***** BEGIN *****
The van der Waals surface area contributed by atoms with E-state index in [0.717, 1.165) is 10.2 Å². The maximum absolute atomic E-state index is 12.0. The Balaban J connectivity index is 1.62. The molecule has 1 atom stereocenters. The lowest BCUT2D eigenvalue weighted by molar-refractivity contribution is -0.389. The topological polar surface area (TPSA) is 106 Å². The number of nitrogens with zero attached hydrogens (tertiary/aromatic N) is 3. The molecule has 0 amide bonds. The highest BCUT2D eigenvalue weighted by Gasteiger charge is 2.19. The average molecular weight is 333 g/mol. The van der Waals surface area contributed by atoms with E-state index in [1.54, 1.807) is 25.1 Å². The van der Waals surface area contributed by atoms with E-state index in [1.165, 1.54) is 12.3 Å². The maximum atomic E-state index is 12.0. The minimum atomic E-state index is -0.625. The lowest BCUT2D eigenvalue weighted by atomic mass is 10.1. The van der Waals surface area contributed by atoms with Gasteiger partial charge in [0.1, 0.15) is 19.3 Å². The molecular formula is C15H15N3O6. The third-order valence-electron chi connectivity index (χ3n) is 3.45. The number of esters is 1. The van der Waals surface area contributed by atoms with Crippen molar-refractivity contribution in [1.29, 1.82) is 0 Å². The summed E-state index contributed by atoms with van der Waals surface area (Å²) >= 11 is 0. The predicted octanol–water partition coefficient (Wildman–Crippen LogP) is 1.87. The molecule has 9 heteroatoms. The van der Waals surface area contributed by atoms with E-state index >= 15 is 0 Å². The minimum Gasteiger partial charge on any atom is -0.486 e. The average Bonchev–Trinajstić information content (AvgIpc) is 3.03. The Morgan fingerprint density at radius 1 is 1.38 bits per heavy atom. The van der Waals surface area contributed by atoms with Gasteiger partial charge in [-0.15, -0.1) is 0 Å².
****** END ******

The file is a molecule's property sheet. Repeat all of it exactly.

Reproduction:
The van der Waals surface area contributed by atoms with E-state index in [0.717, 1.165) is 10.2 Å². The maximum absolute atomic E-state index is 12.0. The Balaban J connectivity index is 1.62. The molecule has 1 atom stereocenters. The lowest BCUT2D eigenvalue weighted by molar-refractivity contribution is -0.389. The topological polar surface area (TPSA) is 106 Å². The number of nitrogens with zero attached hydrogens (tertiary/aromatic N) is 3. The molecule has 0 amide bonds. The highest BCUT2D eigenvalue weighted by Gasteiger charge is 2.19. The average molecular weight is 333 g/mol. The van der Waals surface area contributed by atoms with E-state index in [1.54, 1.807) is 25.1 Å². The van der Waals surface area contributed by atoms with E-state index in [1.165, 1.54) is 12.3 Å². The maximum atomic E-state index is 12.0. The minimum atomic E-state index is -0.625. The lowest BCUT2D eigenvalue weighted by atomic mass is 10.1. The van der Waals surface area contributed by atoms with Gasteiger partial charge in [0.1, 0.15) is 19.3 Å². The molecular formula is C15H15N3O6. The third-order valence-electron chi connectivity index (χ3n) is 3.45. The number of esters is 1. The van der Waals surface area contributed by atoms with Crippen molar-refractivity contribution in [1.29, 1.82) is 0 Å². The summed E-state index contributed by atoms with van der Waals surface area (Å²) >= 11 is 0. The predicted octanol–water partition coefficient (Wildman–Crippen LogP) is 1.87. The molecule has 9 heteroatoms. The van der Waals surface area contributed by atoms with E-state index >= 15 is 0 Å². The minimum Gasteiger partial charge on any atom is -0.486 e. The average Bonchev–Trinajstić information content (AvgIpc) is 3.03. The Morgan fingerprint density at radius 1 is 1.38 bits per heavy atom. The van der Waals surface area contributed by atoms with Gasteiger partial charge in [-0.15, -0.1) is 0 Å².